France is a very traditional country, where the people take food seriously. French cuisine is famous throughout the world and is steeped in tradition. The phrase “if it ain’t broke, don’t fix it” springs to mind when considering how little, if anything, has changed over the years within this gastronomic wilderness.
Whilst travelling, and eating, in France, it is important to note that the way they do things over there is very different. Dining out is an experience to be savoured, not rushed, and anyone who flouts the rules will not be received well. Cruise1st has some wonderful deals on cruises to France and the Mediterranean that will start you out on your culinary adventure.
With this in mind, we have put together some pointers on how to master eating out in France, as well as a list of the most traditional dishes that you ought to try whilst there.
Firstly, be aware that traditional French food is very meat and fish heavy so not ideal if you are vegetarian. Don’t expect there to be many, if any, alternatives for vegetarians. This isn’t meant to be offensive. It is just how things are over there. If in doubt, check the menu beforehand to see if it offers vegetarian alternatives or research specific vegetarian eateries.
Now, do you the difference between a bistro and a restaurant? Bistros are small and very bustling! Although a bistro is less formal, you may find it pretty stressful if you are expecting a quiet bite. The tables are close together, there will be no one to explain the menu to you and you should not expect to be pandered to as there are only a few servers to cover the entire place. If you need anything after you have placed your order then you will need to ask for it.
Menus will mostly be in French so you should learn some basic French food and wine vocab to help you through it. Be especially prepared for the food you DON’T want to eat so that you don’t make any incorrect orders and get disappointed.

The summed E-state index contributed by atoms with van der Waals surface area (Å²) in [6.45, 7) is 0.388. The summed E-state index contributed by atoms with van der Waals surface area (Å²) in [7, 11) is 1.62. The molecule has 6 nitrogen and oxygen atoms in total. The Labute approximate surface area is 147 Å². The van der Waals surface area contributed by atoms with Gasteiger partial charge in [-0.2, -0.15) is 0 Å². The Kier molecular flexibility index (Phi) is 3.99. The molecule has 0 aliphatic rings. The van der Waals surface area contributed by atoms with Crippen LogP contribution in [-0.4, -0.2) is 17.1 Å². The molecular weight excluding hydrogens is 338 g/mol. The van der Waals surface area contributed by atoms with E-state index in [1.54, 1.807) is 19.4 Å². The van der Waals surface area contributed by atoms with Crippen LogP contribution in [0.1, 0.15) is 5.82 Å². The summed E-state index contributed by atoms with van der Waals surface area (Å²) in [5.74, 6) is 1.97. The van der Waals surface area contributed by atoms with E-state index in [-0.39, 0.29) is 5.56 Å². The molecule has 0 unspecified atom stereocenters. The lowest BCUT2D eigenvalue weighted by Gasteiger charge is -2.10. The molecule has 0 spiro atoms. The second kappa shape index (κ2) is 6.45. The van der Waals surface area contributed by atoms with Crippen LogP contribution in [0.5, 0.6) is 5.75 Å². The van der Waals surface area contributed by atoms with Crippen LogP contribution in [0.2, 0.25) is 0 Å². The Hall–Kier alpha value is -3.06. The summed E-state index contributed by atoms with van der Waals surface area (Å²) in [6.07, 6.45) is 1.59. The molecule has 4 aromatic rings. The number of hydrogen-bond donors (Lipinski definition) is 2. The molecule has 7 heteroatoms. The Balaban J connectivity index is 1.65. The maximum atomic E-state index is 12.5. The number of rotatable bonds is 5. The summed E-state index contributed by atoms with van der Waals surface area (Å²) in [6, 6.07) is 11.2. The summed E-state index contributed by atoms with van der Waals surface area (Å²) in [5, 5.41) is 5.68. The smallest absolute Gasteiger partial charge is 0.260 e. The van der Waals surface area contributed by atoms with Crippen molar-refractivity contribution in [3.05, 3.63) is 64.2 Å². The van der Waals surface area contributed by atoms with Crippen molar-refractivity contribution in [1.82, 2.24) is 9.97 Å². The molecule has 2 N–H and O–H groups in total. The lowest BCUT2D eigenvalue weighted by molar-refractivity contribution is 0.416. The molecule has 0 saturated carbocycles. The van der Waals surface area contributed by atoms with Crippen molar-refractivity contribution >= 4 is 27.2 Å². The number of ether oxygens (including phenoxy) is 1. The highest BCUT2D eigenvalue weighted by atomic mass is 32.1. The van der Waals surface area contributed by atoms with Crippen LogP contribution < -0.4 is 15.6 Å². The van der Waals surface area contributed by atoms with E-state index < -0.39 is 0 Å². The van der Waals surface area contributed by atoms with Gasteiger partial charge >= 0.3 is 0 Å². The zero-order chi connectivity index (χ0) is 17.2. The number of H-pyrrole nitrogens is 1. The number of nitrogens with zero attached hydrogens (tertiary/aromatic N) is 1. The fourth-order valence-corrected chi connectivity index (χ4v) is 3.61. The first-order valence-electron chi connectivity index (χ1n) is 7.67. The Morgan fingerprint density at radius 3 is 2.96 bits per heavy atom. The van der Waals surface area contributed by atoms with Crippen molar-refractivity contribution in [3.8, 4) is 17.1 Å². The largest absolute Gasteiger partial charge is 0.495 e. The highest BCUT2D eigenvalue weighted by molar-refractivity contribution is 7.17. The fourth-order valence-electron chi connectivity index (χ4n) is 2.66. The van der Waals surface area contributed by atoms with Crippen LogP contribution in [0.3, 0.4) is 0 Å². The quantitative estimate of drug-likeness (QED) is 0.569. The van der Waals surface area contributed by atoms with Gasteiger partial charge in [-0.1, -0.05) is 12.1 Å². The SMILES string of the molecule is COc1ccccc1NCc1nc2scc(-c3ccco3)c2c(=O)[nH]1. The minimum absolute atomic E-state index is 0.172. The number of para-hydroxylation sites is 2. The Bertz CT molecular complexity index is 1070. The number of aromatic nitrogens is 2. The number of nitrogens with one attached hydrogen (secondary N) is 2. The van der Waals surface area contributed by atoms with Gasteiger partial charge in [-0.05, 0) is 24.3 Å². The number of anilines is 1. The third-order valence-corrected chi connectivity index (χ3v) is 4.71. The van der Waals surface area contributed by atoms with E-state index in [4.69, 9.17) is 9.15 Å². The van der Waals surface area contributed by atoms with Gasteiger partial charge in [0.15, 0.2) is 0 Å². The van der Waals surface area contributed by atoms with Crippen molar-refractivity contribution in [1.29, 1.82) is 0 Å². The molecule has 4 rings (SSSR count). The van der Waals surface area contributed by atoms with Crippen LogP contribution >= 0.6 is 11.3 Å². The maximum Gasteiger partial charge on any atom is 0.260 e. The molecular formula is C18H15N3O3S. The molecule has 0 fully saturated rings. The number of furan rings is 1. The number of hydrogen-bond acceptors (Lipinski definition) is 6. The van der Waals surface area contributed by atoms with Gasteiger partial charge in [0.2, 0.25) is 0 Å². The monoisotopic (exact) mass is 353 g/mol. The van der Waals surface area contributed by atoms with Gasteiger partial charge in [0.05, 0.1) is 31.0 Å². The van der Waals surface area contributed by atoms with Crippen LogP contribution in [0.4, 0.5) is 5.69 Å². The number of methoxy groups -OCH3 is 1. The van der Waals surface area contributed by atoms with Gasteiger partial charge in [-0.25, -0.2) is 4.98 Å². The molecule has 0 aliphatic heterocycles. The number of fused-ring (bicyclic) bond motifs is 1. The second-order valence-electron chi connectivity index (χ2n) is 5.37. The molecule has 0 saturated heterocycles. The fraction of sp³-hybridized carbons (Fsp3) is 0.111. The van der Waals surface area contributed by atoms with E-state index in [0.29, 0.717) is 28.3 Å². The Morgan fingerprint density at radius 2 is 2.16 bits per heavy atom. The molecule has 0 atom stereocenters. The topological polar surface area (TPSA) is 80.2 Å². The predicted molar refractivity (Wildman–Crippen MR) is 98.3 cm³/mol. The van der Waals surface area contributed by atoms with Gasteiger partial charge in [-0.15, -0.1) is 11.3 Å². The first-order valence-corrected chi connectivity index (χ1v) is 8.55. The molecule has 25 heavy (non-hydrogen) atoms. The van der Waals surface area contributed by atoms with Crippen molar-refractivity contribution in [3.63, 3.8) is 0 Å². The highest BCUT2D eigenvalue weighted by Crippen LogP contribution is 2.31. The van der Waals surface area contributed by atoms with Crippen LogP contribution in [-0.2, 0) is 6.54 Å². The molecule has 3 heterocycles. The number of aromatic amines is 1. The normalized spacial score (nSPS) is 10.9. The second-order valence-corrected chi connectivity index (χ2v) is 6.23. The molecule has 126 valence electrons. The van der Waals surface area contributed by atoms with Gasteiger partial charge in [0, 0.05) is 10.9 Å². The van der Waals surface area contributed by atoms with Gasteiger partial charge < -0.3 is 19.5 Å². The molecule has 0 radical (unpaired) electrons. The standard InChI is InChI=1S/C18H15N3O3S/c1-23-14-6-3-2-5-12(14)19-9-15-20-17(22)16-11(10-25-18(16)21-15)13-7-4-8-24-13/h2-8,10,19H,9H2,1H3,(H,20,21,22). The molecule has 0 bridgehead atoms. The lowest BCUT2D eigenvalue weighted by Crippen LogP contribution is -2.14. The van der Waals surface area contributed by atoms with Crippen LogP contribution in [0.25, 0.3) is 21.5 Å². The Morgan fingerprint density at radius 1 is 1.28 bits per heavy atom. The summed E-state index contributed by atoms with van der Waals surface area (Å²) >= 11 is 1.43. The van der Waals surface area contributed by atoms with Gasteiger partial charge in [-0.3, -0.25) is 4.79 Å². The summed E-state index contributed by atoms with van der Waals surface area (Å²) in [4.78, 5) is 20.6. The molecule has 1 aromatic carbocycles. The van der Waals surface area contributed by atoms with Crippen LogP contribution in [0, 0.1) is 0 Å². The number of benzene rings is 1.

The meal will play out as follows: Entrée/starter/main/cheese and/or dessert/coffee. This is as standard and can’t be re-arranged. Also note that no alternatives will be offered, especially if it is a fixed menu. They will have ordered produce in for that menu alone and won’t have anything else if there is something you’re not keen on. The same can be said for asking to split or share elements of the menu. The answer will be a straight “non”.
Bread is an accompaniment in France, not something to pick at while you wait for the main event. It will be served with your meal so that you can mop up the delicious sauces. It usually won’t come with butter either.
When you are asked how you like your meat cooked, always ask for it to be done the next level up to what you are used to. French cooks generally serve meat on the rarer side for flavour and think that “well done” is bad cooking so stick with medium-rare if in doubt.
When ordering wine, bear in mind that it is listed in regions, not types so do a bit of research beforehand to make the best choices. Also remember that rosé wine is an appretif and won’t usually be served with a meal.
All of that may seem quite stressful, but once you have your food it will all seem worth it! When you want to pay, make sure you signal to the waiter or you will be left there all night. Be prompt with your payment and always leave a 10% tip (usually in cash as most places aren’t set up to add tips onto card payments).
Now for the best bit – choosing which French delights to indulge in. Here is a list of the top 10 you should definitely try!
Scallops poached in white wine and served in their shell atop a mushroom purée with the poaching sauce over the top and gratinéed under a grill.
Soup à l’Oignon
Traditional French onion soup. Thick, delicious and served with toasted bread and melted cheese floating on the top.
A traditional Breton dish, buckwheat crêpes can be served sweet or savoury. A delicious snack.
Hailing from the South-West of France, Cassoulet is a slow cooked mix of beans, pork sausage, pork shoulder, pancetta and duck. Very hearty and perfect for a cold winter’s night.
A Lyonnais dish, Quenelles are a mixture of creamed fish or meat with a light egg binding, poached and served with a rich sauce. High in cholesterol, but simply divine!
Melted cheese, wine and garlic served in a pot for everyone to dip bits of bread in. Traditional in the alps and especially popular after skiing.
A slightly controversial French dish, but very traditional, nonetheless. Pan seared Foie Gras is delicious and rich so should be served with figs and a sweet wine sauce to balance it.
A rich potato dish from the French alps that combines onions, lardons and cheese. Comfort food at its best!
Cooked in their shells with lots of garlic, onions, herbs and either a tomato or cream sauce. Once the mussels have been picked from the shells you can dip bread into the rich sauce and indulge your senses.
A cherbaked French desert containing fruit (usually cherries), arranged in a dish and covered with a flan-like batter. It is dusted with icing sugar and is usually served warm, with cream.
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Images sourced via Flickr Creative Commons. Credits: drburtoni, Isabelle Hurbain-Palatin, Ben Brown, francois schnell and Jonathan Caves.